A federal judge has ruled that a township treasurer doubling as a supervisor can’t be held liable for a police officer’s alleged assault on a resident.
U.S. District Judge William W. Caldwell of the Middle District of Pennsylvania tossed Perry County resident and plaintiff Gary L. Korth’s civil rights case against Oliver Township supervisor Jill Hoover. Caldwell held that Hoover could not be held liable for the alleged actions of the officer because she did not supervise him.
Korth originally sued another supervisor, Joseph R. Baker, along with Hoover. Baker was eventually let out of the case and several of Korth’s claims were dismissed, leaving only two counts solely against Hoover: a federal excessive force claim and a state-law assault and battery claim. The officer in question, Mark Botts, is deceased.
According to Caldwell’s opinion, Korth went to the township office to review its ledgers out of concern over how the township was paying its bills. Korth alleged that he was approached by Botts in Hoover’s office and told to leave. Korth said he refused and claimed that Botts struck him several times and kneed him in the groin. He alleged Hoover ignored his cries for help.
Hoover called the state police. Afterward, Trooper Ryan French interviewed Korth, according to Caldwell, and reported that he could not recall Korth stating that he was injured. Caldwell said Korth drove himself to the hospital, complaining of chest pains, but did not wait long enough to be seen by a doctor.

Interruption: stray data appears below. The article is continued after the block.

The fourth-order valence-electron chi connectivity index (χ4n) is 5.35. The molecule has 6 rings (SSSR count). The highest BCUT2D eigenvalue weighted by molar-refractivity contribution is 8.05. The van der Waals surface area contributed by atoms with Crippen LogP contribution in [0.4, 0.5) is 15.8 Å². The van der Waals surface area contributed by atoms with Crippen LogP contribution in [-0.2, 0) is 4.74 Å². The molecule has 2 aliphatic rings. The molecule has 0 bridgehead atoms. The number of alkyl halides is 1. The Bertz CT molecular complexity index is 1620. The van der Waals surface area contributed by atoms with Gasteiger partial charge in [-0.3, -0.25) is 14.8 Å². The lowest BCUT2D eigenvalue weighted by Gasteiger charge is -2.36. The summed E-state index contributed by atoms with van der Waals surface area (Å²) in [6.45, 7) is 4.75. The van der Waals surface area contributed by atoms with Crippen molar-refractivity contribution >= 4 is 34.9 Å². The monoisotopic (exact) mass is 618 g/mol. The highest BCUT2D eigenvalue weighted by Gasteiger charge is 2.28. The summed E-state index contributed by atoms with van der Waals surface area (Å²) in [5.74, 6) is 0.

In Hoover’s response to Korth’s lawsuit, she argued that a single township supervisor can’t be liable for an excessive force claim when the board of supervisors as a whole is responsible for hiring and paying officers.
“We agree with defendant that she cannot be liable on the excessive force claim because she was not Botts’ supervisor at the time of the altercation,” Caldwell said. “There is nothing in the record establishing that individual supervisors were given supervisory authority over Botts; there is only the statutory authority conferred on the board of supervisors to ‘provide for the organization and supervision … of … police officers.’ Without supervisory authority, Hoover cannot be liable for Botts’ actions.”
Korth also argued that Hoover violated his rights because she knew of complaints in another county that Botts handed out business cards for a “men’s club,” Caldwell said.
“Plaintiff argues that knowledge of these complaints and Hoover’s failure to do anything about them establishes her personal involvement in Botts’ conduct. But we fail to see the connection,” Caldwell said. “Plaintiff’s argument, although couched as one dealing with personal involvement, appears to be an attempt to resurrect a claim that Hoover is liable because she established and maintained a policy, practice or custom that directly caused the constitutional harm.”
Caldwell further ruled that Hoover did not commit assault and battery.
“First, Hoover, as an individual, was not Botts’ superior. Second, the evidence cannot be interpreted in the way plaintiff does,” Caldwell said. ”We believe the record shows that Hoover did not instruct or encourage Botts in his actions.”
The township’s lawyer, Jeffrey B. Rettig, and Korth’s attorney, Roger R. Laguna, did not respond to requests for comment.
P.J. D’Annunzio can be contacted at 215-557-2315 or email@example.com. Follow him on Twitter @PJDannunzioTLI.